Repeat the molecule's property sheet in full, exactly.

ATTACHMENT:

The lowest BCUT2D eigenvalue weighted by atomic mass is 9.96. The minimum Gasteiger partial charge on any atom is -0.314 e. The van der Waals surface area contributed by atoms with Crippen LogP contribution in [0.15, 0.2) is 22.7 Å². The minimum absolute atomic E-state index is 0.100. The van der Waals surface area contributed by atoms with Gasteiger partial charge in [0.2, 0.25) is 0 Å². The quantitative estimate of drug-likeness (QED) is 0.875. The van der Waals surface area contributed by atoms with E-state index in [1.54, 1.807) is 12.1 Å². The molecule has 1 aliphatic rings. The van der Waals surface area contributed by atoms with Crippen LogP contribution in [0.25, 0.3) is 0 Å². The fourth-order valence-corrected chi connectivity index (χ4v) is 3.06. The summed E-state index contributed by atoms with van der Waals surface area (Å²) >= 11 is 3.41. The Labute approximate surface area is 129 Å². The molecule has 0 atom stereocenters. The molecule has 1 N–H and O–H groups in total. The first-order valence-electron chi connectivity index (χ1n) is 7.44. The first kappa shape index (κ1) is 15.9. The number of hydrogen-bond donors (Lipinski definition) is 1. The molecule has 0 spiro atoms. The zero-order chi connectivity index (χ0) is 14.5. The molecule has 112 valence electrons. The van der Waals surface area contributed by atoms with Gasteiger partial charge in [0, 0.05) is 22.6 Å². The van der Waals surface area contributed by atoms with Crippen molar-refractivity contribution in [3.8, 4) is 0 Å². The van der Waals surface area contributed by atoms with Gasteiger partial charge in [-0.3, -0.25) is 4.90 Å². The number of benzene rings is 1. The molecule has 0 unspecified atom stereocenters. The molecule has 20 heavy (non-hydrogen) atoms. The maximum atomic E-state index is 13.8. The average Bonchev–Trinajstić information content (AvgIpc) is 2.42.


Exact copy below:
The lowest BCUT2D eigenvalue weighted by atomic mass is 9.96. The minimum Gasteiger partial charge on any atom is -0.314 e. The van der Waals surface area contributed by atoms with Crippen LogP contribution in [0.15, 0.2) is 22.7 Å². The minimum absolute atomic E-state index is 0.100. The van der Waals surface area contributed by atoms with Gasteiger partial charge in [0.2, 0.25) is 0 Å². The quantitative estimate of drug-likeness (QED) is 0.875. The van der Waals surface area contributed by atoms with E-state index in [1.54, 1.807) is 12.1 Å². The molecule has 1 aliphatic rings. The van der Waals surface area contributed by atoms with Crippen LogP contribution in [0.25, 0.3) is 0 Å². The fourth-order valence-corrected chi connectivity index (χ4v) is 3.06. The summed E-state index contributed by atoms with van der Waals surface area (Å²) >= 11 is 3.41. The Labute approximate surface area is 129 Å². The molecule has 0 atom stereocenters. The molecule has 1 N–H and O–H groups in total. The first-order valence-electron chi connectivity index (χ1n) is 7.44. The first kappa shape index (κ1) is 15.9. The number of hydrogen-bond donors (Lipinski definition) is 1. The molecule has 0 spiro atoms. The zero-order chi connectivity index (χ0) is 14.5. The molecule has 112 valence electrons. The van der Waals surface area contributed by atoms with Gasteiger partial charge in [0, 0.05) is 22.6 Å². The van der Waals surface area contributed by atoms with Crippen molar-refractivity contribution in [3.8, 4) is 0 Å². The van der Waals surface area contributed by atoms with Gasteiger partial charge in [-0.3, -0.25) is 4.90 Å². The number of benzene rings is 1. The molecule has 0 unspecified atom stereocenters. The molecule has 20 heavy (non-hydrogen) atoms. The maximum atomic E-state index is 13.8. The average Bonchev–Trinajstić information content (AvgIpc) is 2.42.